Q: How do you see yourself through this appointment contributing to the larger vision and mission of Africa University as it relates to STEM?

Miss Bolo: The AU mission is to provide quality education and leadership development, this network will empower the AU community through learning and research based on the advanced technologies on space science, technology, applications and engineering. This will also provide quality education that is aligned with Education 5.0 . AU will be positioned to  fill the existing  gap of shortages in  space technologies, encourage women empowerment and tip the scales in gender equality.  Through this network the following knowledge will be shared for the benefit of all:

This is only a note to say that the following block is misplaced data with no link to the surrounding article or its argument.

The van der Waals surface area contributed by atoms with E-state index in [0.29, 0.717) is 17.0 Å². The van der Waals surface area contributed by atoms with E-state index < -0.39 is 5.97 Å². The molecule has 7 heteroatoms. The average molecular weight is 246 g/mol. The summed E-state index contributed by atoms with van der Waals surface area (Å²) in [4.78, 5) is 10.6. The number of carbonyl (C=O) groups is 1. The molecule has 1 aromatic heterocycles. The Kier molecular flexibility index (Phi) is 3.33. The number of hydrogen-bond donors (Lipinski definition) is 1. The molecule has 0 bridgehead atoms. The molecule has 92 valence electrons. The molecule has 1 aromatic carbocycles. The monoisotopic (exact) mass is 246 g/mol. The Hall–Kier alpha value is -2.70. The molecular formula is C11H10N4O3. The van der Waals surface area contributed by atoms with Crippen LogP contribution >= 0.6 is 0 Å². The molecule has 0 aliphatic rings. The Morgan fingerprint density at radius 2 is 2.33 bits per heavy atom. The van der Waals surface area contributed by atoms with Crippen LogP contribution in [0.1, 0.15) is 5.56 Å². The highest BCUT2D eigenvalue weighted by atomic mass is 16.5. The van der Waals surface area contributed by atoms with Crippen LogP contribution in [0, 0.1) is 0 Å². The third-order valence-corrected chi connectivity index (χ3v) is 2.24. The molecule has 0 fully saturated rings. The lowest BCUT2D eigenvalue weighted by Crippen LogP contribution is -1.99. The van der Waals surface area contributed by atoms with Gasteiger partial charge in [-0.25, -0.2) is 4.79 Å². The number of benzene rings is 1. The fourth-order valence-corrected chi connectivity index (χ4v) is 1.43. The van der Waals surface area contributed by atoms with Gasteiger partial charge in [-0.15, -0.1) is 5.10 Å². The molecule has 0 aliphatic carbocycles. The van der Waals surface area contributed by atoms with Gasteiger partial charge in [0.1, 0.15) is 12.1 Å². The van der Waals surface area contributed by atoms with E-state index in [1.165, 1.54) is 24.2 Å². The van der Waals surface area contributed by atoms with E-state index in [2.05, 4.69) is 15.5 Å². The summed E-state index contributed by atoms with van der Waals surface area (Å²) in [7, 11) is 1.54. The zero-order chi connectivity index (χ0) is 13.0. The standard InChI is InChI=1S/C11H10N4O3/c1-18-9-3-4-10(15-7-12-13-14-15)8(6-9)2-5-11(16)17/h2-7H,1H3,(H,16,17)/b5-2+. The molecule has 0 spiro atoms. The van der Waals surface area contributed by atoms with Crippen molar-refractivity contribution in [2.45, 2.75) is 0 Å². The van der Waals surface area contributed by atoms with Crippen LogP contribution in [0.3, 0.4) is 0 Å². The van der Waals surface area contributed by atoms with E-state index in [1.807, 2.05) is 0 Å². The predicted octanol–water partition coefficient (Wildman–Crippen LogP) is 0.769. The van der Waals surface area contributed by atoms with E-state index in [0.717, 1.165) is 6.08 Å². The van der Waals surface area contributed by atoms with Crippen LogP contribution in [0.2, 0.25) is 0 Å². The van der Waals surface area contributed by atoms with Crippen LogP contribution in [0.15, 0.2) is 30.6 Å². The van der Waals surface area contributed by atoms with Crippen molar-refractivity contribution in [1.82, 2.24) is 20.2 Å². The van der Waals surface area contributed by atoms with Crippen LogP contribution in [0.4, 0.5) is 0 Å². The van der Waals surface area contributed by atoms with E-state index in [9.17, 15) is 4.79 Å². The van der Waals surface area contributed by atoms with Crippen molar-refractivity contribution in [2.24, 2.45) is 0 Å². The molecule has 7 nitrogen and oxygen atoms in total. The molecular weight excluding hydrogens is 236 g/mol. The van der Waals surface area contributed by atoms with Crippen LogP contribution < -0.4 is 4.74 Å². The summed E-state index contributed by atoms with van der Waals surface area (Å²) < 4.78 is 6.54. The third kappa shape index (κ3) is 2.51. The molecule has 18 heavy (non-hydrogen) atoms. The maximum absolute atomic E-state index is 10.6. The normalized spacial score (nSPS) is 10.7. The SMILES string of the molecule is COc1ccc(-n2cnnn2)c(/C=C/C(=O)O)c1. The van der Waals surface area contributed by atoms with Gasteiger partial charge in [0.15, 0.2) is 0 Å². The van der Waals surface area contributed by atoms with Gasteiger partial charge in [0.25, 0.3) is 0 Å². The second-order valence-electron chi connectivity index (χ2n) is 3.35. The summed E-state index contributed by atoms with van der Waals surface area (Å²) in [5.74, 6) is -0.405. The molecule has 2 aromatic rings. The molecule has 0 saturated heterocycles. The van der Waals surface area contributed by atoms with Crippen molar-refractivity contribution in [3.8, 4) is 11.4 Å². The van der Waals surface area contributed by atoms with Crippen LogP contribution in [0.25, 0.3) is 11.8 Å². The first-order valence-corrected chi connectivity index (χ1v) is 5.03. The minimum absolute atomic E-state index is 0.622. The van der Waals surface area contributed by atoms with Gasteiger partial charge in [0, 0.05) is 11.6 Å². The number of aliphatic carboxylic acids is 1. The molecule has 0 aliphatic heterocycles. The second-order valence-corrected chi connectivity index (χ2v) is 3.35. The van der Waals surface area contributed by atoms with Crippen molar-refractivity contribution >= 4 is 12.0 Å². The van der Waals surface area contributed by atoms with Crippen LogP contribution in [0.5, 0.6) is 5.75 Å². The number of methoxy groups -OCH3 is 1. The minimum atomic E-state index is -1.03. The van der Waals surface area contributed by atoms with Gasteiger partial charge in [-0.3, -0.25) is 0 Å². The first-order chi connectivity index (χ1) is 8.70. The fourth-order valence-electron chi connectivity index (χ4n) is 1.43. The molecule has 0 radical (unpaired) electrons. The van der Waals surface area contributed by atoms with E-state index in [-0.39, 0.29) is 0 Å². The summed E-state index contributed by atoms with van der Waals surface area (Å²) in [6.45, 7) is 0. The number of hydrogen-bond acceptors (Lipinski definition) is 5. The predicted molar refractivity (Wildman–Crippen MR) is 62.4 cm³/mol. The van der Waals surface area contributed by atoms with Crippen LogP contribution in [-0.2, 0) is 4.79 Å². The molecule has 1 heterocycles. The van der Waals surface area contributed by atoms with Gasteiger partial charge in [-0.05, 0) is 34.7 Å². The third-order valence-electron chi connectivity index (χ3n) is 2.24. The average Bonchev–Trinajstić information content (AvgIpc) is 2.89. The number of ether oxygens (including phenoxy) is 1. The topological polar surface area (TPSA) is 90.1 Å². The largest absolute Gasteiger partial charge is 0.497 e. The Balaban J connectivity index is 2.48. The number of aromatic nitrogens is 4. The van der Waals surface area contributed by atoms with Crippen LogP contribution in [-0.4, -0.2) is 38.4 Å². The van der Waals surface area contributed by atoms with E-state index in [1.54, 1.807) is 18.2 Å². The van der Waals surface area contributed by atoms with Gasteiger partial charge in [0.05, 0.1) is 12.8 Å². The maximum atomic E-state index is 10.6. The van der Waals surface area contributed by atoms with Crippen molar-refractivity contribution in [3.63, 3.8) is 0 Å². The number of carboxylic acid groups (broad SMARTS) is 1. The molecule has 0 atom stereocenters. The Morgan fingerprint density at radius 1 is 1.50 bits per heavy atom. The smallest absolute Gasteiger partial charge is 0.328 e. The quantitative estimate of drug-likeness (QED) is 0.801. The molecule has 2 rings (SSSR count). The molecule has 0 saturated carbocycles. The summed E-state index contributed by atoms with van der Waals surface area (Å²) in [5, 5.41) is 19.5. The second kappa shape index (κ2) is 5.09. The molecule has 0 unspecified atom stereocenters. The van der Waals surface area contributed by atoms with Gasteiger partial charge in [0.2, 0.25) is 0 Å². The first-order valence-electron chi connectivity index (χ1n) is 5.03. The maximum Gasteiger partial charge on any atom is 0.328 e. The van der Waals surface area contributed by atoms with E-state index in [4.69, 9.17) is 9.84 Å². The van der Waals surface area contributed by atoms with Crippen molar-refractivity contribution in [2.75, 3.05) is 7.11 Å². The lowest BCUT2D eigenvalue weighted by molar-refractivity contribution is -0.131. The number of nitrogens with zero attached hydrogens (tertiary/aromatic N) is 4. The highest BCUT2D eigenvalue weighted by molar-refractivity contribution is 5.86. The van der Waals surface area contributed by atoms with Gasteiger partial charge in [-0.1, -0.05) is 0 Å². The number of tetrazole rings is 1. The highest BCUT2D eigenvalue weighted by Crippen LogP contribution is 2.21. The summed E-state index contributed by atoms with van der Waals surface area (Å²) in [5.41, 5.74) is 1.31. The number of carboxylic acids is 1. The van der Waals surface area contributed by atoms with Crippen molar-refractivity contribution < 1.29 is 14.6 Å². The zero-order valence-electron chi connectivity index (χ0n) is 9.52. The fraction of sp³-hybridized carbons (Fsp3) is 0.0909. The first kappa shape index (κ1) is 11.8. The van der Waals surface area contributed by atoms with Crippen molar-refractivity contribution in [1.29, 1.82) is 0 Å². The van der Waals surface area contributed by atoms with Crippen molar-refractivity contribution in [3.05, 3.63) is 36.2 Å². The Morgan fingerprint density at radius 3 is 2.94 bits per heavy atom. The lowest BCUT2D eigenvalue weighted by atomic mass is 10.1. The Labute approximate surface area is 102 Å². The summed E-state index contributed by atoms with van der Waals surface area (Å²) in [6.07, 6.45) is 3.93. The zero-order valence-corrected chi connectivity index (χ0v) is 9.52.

1. Quality Education on: Space Education – A Global Connectivity Tool for Space for All and Sustainable Development.

2. Quality Education on: Global Navigation Satellite System (GNSS) for Navigation and Precision Farming.

3. Quality Education on: Earth Observation Technology as A Sustainable Tool for Women to Monitor the Environment.

4. Quality Education on: Space applications on Health.


Q: How should we position our youth be better prepared for the STEM world ?

Miss Bolo: Space education at primary level will increase the number of youth who pursue space science careers, this not only encourages those who may  not be as  capable in STEM subjects but it also opens up this world to learners at different levels and ignites that essential interest and passion.